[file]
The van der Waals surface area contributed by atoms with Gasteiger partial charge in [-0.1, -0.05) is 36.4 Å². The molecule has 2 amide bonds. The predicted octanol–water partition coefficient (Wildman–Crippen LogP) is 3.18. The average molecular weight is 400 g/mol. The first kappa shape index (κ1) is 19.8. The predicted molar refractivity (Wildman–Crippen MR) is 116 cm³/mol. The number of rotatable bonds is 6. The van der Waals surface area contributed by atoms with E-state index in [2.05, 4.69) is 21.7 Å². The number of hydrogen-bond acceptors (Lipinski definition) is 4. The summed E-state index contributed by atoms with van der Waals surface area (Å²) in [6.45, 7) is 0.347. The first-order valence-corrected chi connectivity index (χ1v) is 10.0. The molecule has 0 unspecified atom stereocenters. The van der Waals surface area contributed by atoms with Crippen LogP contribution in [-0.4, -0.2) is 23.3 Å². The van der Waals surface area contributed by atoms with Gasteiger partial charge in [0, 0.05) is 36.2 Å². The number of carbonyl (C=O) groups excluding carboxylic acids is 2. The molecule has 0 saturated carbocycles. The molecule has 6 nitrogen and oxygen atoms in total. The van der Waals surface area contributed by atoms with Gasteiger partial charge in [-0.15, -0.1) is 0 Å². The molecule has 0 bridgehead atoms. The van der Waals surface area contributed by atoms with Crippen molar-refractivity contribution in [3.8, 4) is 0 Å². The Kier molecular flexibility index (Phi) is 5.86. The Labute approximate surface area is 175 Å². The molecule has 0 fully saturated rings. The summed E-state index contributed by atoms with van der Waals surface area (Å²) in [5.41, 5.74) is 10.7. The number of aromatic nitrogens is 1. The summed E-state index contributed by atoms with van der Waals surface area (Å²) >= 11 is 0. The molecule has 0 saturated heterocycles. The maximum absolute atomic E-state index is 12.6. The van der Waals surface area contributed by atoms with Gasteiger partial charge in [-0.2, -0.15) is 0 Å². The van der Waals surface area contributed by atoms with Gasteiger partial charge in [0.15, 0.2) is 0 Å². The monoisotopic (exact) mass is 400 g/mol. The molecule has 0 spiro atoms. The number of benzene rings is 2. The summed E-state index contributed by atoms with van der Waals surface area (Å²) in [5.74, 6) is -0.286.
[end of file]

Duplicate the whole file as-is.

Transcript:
The van der Waals surface area contributed by atoms with Gasteiger partial charge in [-0.1, -0.05) is 36.4 Å². The molecule has 2 amide bonds. The predicted octanol–water partition coefficient (Wildman–Crippen LogP) is 3.18. The average molecular weight is 400 g/mol. The first kappa shape index (κ1) is 19.8. The predicted molar refractivity (Wildman–Crippen MR) is 116 cm³/mol. The number of rotatable bonds is 6. The van der Waals surface area contributed by atoms with E-state index in [2.05, 4.69) is 21.7 Å². The number of hydrogen-bond acceptors (Lipinski definition) is 4. The summed E-state index contributed by atoms with van der Waals surface area (Å²) in [6.45, 7) is 0.347. The first-order valence-corrected chi connectivity index (χ1v) is 10.0. The molecule has 0 unspecified atom stereocenters. The van der Waals surface area contributed by atoms with Crippen LogP contribution in [-0.4, -0.2) is 23.3 Å². The van der Waals surface area contributed by atoms with Gasteiger partial charge in [0, 0.05) is 36.2 Å². The number of carbonyl (C=O) groups excluding carboxylic acids is 2. The molecule has 0 saturated carbocycles. The molecule has 6 nitrogen and oxygen atoms in total. The van der Waals surface area contributed by atoms with Gasteiger partial charge in [-0.15, -0.1) is 0 Å². The molecule has 0 bridgehead atoms. The van der Waals surface area contributed by atoms with Crippen molar-refractivity contribution in [3.8, 4) is 0 Å². The Kier molecular flexibility index (Phi) is 5.86. The Labute approximate surface area is 175 Å². The molecule has 0 fully saturated rings. The summed E-state index contributed by atoms with van der Waals surface area (Å²) in [5.41, 5.74) is 10.7. The number of aromatic nitrogens is 1. The summed E-state index contributed by atoms with van der Waals surface area (Å²) >= 11 is 0. The molecule has 0 saturated heterocycles. The maximum absolute atomic E-state index is 12.6. The van der Waals surface area contributed by atoms with Gasteiger partial charge in [-0.2, -0.15) is 0 Å². The van der Waals surface area contributed by atoms with Gasteiger partial charge in [0.15, 0.2) is 0 Å². The monoisotopic (exact) mass is 400 g/mol. The molecule has 0 spiro atoms. The number of benzene rings is 2. The summed E-state index contributed by atoms with van der Waals surface area (Å²) in [5.74, 6) is -0.286.